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Bad Credit Interest Rates for Auto Loans

For car buyers with questionable credit it can be very difficult to predict what interest rate they might qualify for until after the auto loan application has been approved by a lender
Bad Credit Interest Rates for Auto Loans
What we know

Usually one of the first questions we get from car buyers with problem credit is what interest rate they should expect on a car loan.

The fact is that here at Auto Credit Express we’ve been helping car shoppers with poor credit looking for online car loans find those dealers who can give them their best opportunities for an approval. But unfortunately we still can’t answer this question even though we understand the frustration this can cause buyers. Here’s why:

Auto loan interest rates

Consumers with good credit (normally considered to be a FICO score between 720 and 740 and above) can normally check with traditional lenders that assign interest rates based on credit scores. For these buyers this makes comparing lenders and rates easy.

Even applicants whose FICO scores fall between 640 and 700 will sometimes qualify for credit score only-based rates.

But when the credit scores of an applicant fall below 640, most of these traditional lenders will turn down the application. At this point, the only option for most buyers is apply for a higher-risk auto loan.

More than FICO scores

When looking at an application from someone that has encountered problems with their credit, subprime lenders look past the poor credit scores and, using special scoring systems that take into account additional factors, assign approved applicants to a credit tier that will determine the interest rates based a vehicle’s age and mileage.

These scoring systems typically consider these criteria:

Ability

Can the applicant afford a car payment? These scoring systems first look at an applicant’s income. They then review that individual’s monthly bills to calculate a debt ratio. This is done because most of these lenders want an applicant’s overall debts, including a car payment, not to exceed 40% to 50% of their total monthly income. The lower this debt-to-income (DTI) ratio turns out to be, the better an applicant will score.

Most high risk lenders also prefer a monthly car payment that’s less than 15% to 20% of an applicant’s total monthly income. The lower this payment-to-income (PTI) ratio is the better an applicant will score.

Larger down payments also will improve the chances of an approval. Cash down reduces the loan to value (LTV) ratio, lowering the lender’s risk. The result is that the lower the LTV ratio is the better an applicant will score.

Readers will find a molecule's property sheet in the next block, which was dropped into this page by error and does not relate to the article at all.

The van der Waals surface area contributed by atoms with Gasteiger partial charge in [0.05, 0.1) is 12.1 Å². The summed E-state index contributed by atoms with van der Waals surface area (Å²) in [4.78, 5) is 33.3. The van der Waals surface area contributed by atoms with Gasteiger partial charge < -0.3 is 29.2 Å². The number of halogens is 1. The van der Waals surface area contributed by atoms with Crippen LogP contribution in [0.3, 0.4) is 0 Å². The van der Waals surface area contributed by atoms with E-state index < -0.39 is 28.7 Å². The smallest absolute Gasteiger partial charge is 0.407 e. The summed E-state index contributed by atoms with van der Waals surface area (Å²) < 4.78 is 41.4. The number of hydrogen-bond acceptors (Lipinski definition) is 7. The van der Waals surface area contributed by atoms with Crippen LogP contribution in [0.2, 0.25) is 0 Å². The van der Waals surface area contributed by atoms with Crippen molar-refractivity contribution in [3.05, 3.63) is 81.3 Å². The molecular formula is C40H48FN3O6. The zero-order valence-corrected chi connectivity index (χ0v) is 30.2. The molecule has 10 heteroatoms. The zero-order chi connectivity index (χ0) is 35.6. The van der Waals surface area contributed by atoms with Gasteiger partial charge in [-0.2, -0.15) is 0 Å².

Stability

Stability typically takes two things into consideration. The first is how long an applicant has been employed at the same company or in the same field.

The second deals with how long that person has lived at their current address or in the same area.

In considering job stability, lenders look for a minimum of one year with the current employer with higher scores given for additional job time. Shorter job tenure can be offset by employment in the same industry while switching employers for more job experience or higher pay is also acceptable.

Residence stability – living for an extended period at the same address or in the same geographical area – also indicates financial stability. Lenders consider people who move frequently as potential “skip hazards”. In this case if a vehicle needs to be repossessed, these lenders want assurances that, if need be, they’ll be able to find it. The longer an applicant has lived at their current residence, the better they’ll score. Also, homeowners score higher because it’s more difficult for them to move than it is for renters.

Willingness to pay

Finally, higher-risk lenders will review an applicant’s credit reports to study that individual’s bill payment habits – especially auto loans. If they find “slow pays”, they’ll check to see if this is a “situational” or “habitual” issue.

Here’s the difference: Late payments resulting from a single incident, such as a layoff or medical emergency are considered “situational” bad credit.

Never paying anyone on time is labeled “habitual” bad credit. It should go without saying that applicants with “situational” payment problems will score higher than those with habitual payment issues because those with “situational” bad credit have exhibited previous responsible credit behavior.

The Bottom Line

Lenders take into account ability, stability and willingness to pay when determining the interest rates of high risk car loans. Since each one considers these factors differently, the interest rate any individual will get can’t be answered until the application is approved.

One more thing: at Auto Credit Express we match applicants that have experienced car credit problems with dealers that can give them their best chances at car loan approvals.

So if you’re ready to reestablish your auto credit, you can begin now by filling out our online car loans application.

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